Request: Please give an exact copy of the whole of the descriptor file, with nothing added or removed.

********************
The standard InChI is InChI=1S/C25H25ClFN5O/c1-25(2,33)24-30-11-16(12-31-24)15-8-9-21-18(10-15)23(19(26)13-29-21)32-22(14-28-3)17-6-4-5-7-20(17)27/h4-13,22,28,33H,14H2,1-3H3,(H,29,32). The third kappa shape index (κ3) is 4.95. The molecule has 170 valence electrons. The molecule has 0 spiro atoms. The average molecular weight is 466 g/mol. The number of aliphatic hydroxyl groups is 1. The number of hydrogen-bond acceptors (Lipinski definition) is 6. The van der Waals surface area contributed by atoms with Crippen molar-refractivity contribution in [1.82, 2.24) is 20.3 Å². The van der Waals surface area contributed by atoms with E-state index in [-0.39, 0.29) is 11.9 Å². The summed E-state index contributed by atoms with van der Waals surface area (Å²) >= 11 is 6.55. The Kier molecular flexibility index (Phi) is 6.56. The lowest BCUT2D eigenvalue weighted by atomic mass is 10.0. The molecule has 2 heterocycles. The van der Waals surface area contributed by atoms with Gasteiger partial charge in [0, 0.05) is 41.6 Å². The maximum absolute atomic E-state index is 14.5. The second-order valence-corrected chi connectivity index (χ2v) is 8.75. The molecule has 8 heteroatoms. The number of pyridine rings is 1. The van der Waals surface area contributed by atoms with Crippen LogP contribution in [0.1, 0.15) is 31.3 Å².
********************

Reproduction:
The standard InChI is InChI=1S/C25H25ClFN5O/c1-25(2,33)24-30-11-16(12-31-24)15-8-9-21-18(10-15)23(19(26)13-29-21)32-22(14-28-3)17-6-4-5-7-20(17)27/h4-13,22,28,33H,14H2,1-3H3,(H,29,32). The third kappa shape index (κ3) is 4.95. The molecule has 170 valence electrons. The molecule has 0 spiro atoms. The average molecular weight is 466 g/mol. The number of aliphatic hydroxyl groups is 1. The number of hydrogen-bond acceptors (Lipinski definition) is 6. The van der Waals surface area contributed by atoms with Crippen molar-refractivity contribution in [1.82, 2.24) is 20.3 Å². The van der Waals surface area contributed by atoms with E-state index in [-0.39, 0.29) is 11.9 Å². The summed E-state index contributed by atoms with van der Waals surface area (Å²) >= 11 is 6.55. The Kier molecular flexibility index (Phi) is 6.56. The lowest BCUT2D eigenvalue weighted by atomic mass is 10.0. The molecule has 2 heterocycles. The van der Waals surface area contributed by atoms with Gasteiger partial charge in [0, 0.05) is 41.6 Å². The maximum absolute atomic E-state index is 14.5. The second-order valence-corrected chi connectivity index (χ2v) is 8.75. The molecule has 8 heteroatoms. The number of pyridine rings is 1. The van der Waals surface area contributed by atoms with Crippen LogP contribution in [0.1, 0.15) is 31.3 Å².